LS3 Engine Engineers - Inside Information

In a VETTE exclusive, we introduce you to the engineers in charge of the Corvette's LS3 engine components. Part 1: Cylinder block, rotating assembly, and oiling system

Christopher R. Phillip Apr 1, 2011 0 Comment(s)
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Cylinder Block
Name: Jason Murphy
Title: Design Responsible Engineer
Years with GM: 11

Vemp 1105 02 LS3 Engine 2/9

Other experience: Designer: block design; Designing Engineer: Gen III block casting and machining; Designing Engineer: dyno validation testing; Component Test Engineer: component testing, Wixom Test Lab

What LS3 part(s) are you responsible for? Cylinder block, bearing caps, cam bearings

What LS7 and LS9 parts are you responsible for? Same

What other Corvette parts have you been involved with in the past? LS1, LS6 cylinder blocks

Why do you think your LS3 part is the most important part on the engine? The power output of the LS3 requires that the block can hold up to severe operating conditions. A superior design is required in order to package the big bores for max displacement and crankcase bay-to-bay breathing features inside to reduce pumping losses. The LS3 block interfaces with basically everything—cooling, lubrication, power development, and cylinder-head joints. If you have an LS3 block, you have the same strength in virtually all areas as in the LS9. As a matter of fact, LS9 block-strengthening features have gone into all 6.2L small-block blocks since the release of the ZR1.

What is a focus area you watch when designing the LS3 part, especially knowing it is for a Corvette engine? Lower-end construction to reduce mean and alternating stresses—in other words, stresses that could potentially create a fracture-initiation site. We really watch cylinder bore features that have a maximum effect on minimizing bore distortion. These areas are critical in any block, but especially the LS3 because of its high output.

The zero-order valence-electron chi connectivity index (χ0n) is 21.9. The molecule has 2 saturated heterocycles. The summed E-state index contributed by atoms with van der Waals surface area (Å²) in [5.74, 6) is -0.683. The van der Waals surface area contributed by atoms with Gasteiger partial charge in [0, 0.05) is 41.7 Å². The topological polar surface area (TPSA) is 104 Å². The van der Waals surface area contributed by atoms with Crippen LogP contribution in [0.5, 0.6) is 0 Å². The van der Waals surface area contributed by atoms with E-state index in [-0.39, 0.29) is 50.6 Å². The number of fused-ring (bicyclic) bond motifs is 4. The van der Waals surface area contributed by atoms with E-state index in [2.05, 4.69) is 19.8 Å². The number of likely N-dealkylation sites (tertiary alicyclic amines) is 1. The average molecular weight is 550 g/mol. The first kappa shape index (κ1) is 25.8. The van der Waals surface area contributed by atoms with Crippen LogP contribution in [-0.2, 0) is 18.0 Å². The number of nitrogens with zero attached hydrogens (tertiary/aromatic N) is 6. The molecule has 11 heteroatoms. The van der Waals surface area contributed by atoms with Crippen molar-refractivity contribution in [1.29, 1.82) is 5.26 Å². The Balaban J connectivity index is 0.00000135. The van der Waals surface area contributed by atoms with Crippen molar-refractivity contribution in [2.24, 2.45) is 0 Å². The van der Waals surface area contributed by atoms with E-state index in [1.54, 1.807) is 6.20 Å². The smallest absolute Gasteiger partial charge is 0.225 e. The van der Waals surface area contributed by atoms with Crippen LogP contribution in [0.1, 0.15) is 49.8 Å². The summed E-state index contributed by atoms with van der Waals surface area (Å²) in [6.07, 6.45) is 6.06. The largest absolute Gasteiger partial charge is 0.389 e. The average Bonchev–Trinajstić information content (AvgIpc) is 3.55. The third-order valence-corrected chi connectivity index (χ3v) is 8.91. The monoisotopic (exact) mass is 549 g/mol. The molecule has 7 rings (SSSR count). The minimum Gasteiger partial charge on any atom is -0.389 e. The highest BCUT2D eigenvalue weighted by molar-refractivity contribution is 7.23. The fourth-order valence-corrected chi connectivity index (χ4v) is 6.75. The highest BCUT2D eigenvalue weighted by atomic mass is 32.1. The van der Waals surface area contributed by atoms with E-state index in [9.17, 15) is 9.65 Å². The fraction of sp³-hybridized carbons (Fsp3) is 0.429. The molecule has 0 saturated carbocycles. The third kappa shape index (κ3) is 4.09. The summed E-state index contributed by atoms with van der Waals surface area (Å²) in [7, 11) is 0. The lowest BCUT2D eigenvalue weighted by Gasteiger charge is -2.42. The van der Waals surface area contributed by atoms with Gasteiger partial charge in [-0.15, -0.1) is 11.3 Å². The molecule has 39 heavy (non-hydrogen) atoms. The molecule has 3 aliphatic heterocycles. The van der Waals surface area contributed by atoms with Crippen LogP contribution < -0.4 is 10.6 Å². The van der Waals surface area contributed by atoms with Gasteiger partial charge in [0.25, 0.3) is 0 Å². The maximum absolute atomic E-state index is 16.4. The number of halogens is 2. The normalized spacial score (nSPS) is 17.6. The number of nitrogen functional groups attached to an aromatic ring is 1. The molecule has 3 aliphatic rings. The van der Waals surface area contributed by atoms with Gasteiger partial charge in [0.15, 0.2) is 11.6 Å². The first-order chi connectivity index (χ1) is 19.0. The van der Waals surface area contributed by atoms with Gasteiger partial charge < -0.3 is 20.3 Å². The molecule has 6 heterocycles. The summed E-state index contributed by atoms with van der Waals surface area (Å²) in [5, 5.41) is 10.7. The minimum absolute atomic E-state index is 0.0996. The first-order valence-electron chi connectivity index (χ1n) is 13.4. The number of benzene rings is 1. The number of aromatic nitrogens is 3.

Vemp 1105 03 LS3 Engine 3/9

What are the current trends with your LS3 part? Where is it going? Lighter weight, bore stability, increased lower-end strength, and tighter tolerances. All of these features have been hallmarks of our small-block engines from the beginning. Our design and manufacturing systems make the LS3 one of the best in the industry in these areas. Our quest in these areas will continue as we forge ahead to be even better.

Compare your part with aftermarket parts of the same item. What makes yours better? Our blocks go through a much more thorough and stringent development and validation schedule than typical aftermarket blocks. Thankfully, many of the aftermarket blocks follow very closely some of the key changes we make based on the global resources and technical expertise we have at our disposal. Our designs are pretty strong—aluminum Gen III and Gen IV blocks in the boneyards are becoming premium commodities for street rods and various other projects.

Do you own a Corvette, a classic car, or have a related hobby? One of my favorite cars of my past was my Impala SS with an LT1, to which I added a performance engine calibration and "hot" cam. I enjoy designing systems that meet end-of-test requirements at time of teardown; it's direct feedback that we did a good job. I enjoy following various types of racing, mainly to follow technology improvements for internal-combustion engines. Although it isn't in production yet, I have a patent for a cylinder-block casting bulkhead-window formation.


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